Gillis’ favorite Bible verse -- Isaiah 40:31 -- is tattooed on his left forearm. He told the Purdue Exponent the verse helped him persevere during the valleys of life. (The verse reads: “Those who hope in the LORD will renew their strength. They will soar on wings like eagles; they will run and not grow weary, they will walk and not be faint.”)

“This tattoo was my first one I’ve ever gotten, and it means a lot to me,” Gillis said.

As a child, he went to church with his mom, sister, grandma and aunt. He also has a rosary tattoo, even though he’s not Catholic. The news site described him as a devout Christian.

“I just thought the rosary was cool,” he said. “I didn’t know it was a Catholic thing.”

Connecticut coach Dan Hurley

The sixth-year head coach has returned the men’s team to national prominence with four straight appearances in the NCAA Tournament and a national title in 2023. UConn is seeking to become the first back-to-back title winners since Florida in 2006-2007.

His faith, he said last year, has guided his life and career.

“My foundation is super strong,” Hurley told The Ed Mylett Show. “My foundation starts with my faith -- my faith in Jesus Christ. …That foundation that I have at home and my faith, like I can handle anything that comes with this job -- the criticism, the losing, the going through tough stretches. I am built to handle everything that comes with this job because of my background, my foundation.”

He goes to bed early each night so that he can wake up and spend time with God, he added.

“Your spiritual readings and your prayer, your meditation practice,” Hurley said. “For me, my journaling, whether it’s free writing or gratitude journaling.”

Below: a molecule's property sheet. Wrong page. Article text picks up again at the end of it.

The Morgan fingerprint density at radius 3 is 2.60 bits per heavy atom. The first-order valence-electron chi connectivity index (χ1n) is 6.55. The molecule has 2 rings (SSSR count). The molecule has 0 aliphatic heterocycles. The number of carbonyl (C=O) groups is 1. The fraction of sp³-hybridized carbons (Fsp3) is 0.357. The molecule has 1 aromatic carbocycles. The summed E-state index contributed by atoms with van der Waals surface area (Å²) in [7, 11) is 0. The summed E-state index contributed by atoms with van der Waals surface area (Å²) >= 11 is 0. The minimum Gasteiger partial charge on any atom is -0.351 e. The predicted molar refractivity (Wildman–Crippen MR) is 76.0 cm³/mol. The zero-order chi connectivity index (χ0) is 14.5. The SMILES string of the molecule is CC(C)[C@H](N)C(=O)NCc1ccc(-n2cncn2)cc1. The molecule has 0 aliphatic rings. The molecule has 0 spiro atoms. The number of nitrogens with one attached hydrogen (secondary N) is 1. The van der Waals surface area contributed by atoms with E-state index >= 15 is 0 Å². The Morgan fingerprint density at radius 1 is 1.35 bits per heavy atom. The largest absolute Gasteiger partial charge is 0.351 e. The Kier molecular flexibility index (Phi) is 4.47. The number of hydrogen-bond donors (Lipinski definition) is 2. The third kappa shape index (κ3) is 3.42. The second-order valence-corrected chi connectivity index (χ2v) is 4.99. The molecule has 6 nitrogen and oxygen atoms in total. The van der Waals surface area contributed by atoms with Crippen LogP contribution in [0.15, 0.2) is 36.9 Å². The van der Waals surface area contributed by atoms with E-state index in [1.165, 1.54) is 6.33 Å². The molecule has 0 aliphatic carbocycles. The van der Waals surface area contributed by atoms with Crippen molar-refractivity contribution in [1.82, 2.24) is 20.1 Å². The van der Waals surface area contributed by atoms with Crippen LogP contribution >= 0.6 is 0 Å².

South Carolina coach Dawn Staley

The Gamecocks coach has her women’s team in its fourth straight Final Four and its sixth in the last nine tournaments. South Carolina won national titles in 2022 and 2017, both under Staley.

She has been vocal about her faith.

“If you don’t believe in God, something’s wrong with you,” she told a national TV audience after her team won its regional final. “Seriously. I’m a Believer, because He makes things come true. When you’re at your worst, He’s at His best.”

Staley continued her faith-filled testimony during a media Q&A.

“I think God has a funny way of dealing with people. I'm one of His,” she said. “And for us to lose the way we lost last year [to Iowa] -- and for Him to bring us to this point today makes me believe a little bit deeper. ...I don't want to ever not give God the glory for giving us uncommon favor.”

Her team won its regional final on Easter Sunday.

“He is risen,” she said.

RELATED: Coach Dawn Staley of No. 1 South Carolina Testifies: "If You Don't Believe in God, Something's Wrong with You"

Image credit: ©Getty Images / Brandon SumrallStringer

Michael Foust has covered the intersection of faith and news for 20 years. His stories have appeared in Baptist Press, Christianity Today, The Christian Post, the Leaf-Chronicle, the Toronto Star and the Knoxville News-Sentinel.

5 Christians to Watch in the Men's & Women's NCAA Final Fours